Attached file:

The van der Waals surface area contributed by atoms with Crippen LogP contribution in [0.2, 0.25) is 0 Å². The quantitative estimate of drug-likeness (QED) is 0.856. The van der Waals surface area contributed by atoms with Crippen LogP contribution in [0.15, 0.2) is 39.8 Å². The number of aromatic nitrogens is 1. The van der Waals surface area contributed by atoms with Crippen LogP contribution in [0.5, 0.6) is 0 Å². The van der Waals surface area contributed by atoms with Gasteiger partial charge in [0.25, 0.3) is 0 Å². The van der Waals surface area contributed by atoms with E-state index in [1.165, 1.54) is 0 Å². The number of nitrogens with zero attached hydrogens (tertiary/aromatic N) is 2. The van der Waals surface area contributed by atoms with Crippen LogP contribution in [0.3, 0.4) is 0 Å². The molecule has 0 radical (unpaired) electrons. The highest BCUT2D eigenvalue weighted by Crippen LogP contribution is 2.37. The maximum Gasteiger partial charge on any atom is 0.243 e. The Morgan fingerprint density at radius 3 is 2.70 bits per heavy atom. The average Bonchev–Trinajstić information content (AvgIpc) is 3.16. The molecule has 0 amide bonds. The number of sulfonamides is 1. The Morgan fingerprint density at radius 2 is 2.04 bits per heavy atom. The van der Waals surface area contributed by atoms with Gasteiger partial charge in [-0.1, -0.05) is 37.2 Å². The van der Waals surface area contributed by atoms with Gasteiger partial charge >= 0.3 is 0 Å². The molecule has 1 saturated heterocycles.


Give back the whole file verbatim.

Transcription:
The van der Waals surface area contributed by atoms with Crippen LogP contribution in [0.2, 0.25) is 0 Å². The quantitative estimate of drug-likeness (QED) is 0.856. The van der Waals surface area contributed by atoms with Crippen LogP contribution in [0.15, 0.2) is 39.8 Å². The number of aromatic nitrogens is 1. The van der Waals surface area contributed by atoms with Crippen LogP contribution in [0.5, 0.6) is 0 Å². The van der Waals surface area contributed by atoms with Gasteiger partial charge in [0.25, 0.3) is 0 Å². The van der Waals surface area contributed by atoms with E-state index in [1.165, 1.54) is 0 Å². The number of nitrogens with zero attached hydrogens (tertiary/aromatic N) is 2. The van der Waals surface area contributed by atoms with Crippen LogP contribution in [0.3, 0.4) is 0 Å². The molecule has 0 radical (unpaired) electrons. The highest BCUT2D eigenvalue weighted by Crippen LogP contribution is 2.37. The maximum Gasteiger partial charge on any atom is 0.243 e. The Morgan fingerprint density at radius 3 is 2.70 bits per heavy atom. The average Bonchev–Trinajstić information content (AvgIpc) is 3.16. The molecule has 0 amide bonds. The number of sulfonamides is 1. The Morgan fingerprint density at radius 2 is 2.04 bits per heavy atom. The van der Waals surface area contributed by atoms with Gasteiger partial charge in [-0.1, -0.05) is 37.2 Å². The van der Waals surface area contributed by atoms with Gasteiger partial charge >= 0.3 is 0 Å². The molecule has 1 saturated heterocycles.